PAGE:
Average life expectancy is falling in many parts of the United States and for many demographic groups, most notably women, according to a study being published Wednesday in the journal Population Health Metrics, and conducted by the Institute of Health Metrics and Evaluation (IHME) at the University of Washington in Seattle.
The results of the study are particularly striking in terms of women’s health. One quarter of all US counties saw an actual reduction in life expectancy for women between 1997 and 2007, meaning that girls born today are expected to live shorter lives than their mothers. As the Los Angeles Times wrote, “For life expectancy to decline in a developed nation is rare. Setbacks on this scale have not been seen in the U.S. since the Spanish influenza epidemic of 1918, according to demographers.”
This trend has accelerated over the past two decades. From 1987 to 1997, there were 314 counties out of more than 3,000 with either a loss of female life expectancy or no growth in it. From 1997 to 2007, there were 860 counties in which that was the case, compared to only 84 counties where male life expectancy decreased or stagnated.
These 860 counties form a broad swath across Appalachia (parts of Pennsylvania, West Virginia, Virginia, Kentucky, North Carolina) and the entire rural South, from the Carolinas to north Texas, as well as portions of the border states, including 82 percent of all counties in Oklahoma, 66 percent in Tennessee, and 59 percent in Kentucky.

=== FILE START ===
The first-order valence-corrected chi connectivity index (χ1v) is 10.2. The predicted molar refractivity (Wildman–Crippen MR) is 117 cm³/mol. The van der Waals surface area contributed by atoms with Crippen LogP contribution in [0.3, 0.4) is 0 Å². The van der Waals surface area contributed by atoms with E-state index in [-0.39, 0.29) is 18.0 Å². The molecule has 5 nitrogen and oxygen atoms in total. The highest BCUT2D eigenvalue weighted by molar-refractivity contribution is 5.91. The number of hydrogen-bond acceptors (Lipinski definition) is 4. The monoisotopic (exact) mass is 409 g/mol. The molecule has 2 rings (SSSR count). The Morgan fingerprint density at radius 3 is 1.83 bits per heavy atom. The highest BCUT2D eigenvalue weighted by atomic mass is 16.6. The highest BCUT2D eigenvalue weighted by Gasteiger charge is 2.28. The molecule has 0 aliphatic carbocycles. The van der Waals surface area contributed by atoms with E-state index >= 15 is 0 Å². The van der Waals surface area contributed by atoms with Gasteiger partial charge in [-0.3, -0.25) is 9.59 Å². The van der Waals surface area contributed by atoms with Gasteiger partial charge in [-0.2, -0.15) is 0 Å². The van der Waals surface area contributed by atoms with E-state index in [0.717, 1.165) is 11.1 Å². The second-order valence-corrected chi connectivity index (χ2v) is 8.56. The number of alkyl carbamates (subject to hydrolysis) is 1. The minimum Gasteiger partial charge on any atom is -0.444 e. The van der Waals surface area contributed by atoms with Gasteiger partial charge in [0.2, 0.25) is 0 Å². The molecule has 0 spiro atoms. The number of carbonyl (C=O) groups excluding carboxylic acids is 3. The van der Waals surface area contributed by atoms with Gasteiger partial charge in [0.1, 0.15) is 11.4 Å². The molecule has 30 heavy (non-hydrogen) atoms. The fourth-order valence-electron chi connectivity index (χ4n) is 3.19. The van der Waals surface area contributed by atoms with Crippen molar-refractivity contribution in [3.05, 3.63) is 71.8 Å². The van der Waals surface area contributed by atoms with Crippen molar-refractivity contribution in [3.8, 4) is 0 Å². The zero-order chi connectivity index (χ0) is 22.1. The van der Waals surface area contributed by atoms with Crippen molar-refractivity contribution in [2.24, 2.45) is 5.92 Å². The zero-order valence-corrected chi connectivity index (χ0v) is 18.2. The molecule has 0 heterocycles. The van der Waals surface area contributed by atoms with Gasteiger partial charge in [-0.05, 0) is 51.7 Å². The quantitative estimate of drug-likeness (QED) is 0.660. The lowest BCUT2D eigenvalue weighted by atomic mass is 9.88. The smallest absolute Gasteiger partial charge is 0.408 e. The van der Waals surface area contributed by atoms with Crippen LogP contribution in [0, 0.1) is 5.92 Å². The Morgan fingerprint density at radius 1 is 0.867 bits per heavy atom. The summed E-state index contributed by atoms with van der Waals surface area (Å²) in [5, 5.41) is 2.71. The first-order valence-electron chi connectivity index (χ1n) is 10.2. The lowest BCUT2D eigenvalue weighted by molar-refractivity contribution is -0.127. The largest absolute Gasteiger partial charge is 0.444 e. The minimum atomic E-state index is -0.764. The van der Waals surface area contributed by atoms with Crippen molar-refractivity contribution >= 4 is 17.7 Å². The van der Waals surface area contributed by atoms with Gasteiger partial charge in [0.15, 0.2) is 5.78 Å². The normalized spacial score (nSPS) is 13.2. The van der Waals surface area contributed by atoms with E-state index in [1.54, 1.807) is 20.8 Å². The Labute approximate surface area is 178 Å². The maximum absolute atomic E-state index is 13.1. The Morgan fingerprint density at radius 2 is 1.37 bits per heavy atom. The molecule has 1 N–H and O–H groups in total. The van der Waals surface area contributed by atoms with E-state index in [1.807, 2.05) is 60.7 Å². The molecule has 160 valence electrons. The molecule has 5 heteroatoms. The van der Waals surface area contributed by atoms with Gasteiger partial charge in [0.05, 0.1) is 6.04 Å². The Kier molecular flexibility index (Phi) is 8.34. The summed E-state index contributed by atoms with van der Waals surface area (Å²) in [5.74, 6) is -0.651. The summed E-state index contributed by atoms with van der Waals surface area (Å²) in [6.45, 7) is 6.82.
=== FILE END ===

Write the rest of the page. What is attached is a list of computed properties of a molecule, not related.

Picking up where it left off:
In Mississippi, long the poorest and most unhealthy state, there are five counties where life expectancy for women is the same as that in Honduras, El Salvador and Peru, among the most impoverished countries in Latin America. Madison County, Mississippi, just north of Jackson, saw a staggering drop of two and a half years of life expectancy for women in just the past decade.
For one county in Mississippi, male life expectancy, for whites and blacks combined, was lower than the average male life expectancy in sub-Saharan Africa. For five Mississippi counties, male life expectancy was the equivalent of the Philippines and Brazil.
The report, entitled “Falling behind: life expectancy in US counties from 2000 to 2007 in an international context,” compared life expectancy data for 3,138 U.S. counties and 10 cities with a previous survey from 1987 to 1997.
US life expectancy over a 20-year period, 1987-2007, continued to rise in absolute terms, up 4.3 years for men and 2.4 years for women, in large part because of declining rates of smoking and improvements in medical technology. But the United States lagged behind other industrialized countries, falling from 20th in the world in terms of life expectancy in 1987 to 37th in 2007.
The “falling behind” spoken of in the title of the study is particularly pronounced when data on the United States is compared with equivalent data from the 10 nations with the highest life expectancy. The 10 countries, 7 in western Europe, include Iceland, Switzerland, Sweden, Japan, Australia, Norway, Canada, Spain, France and the Netherlands.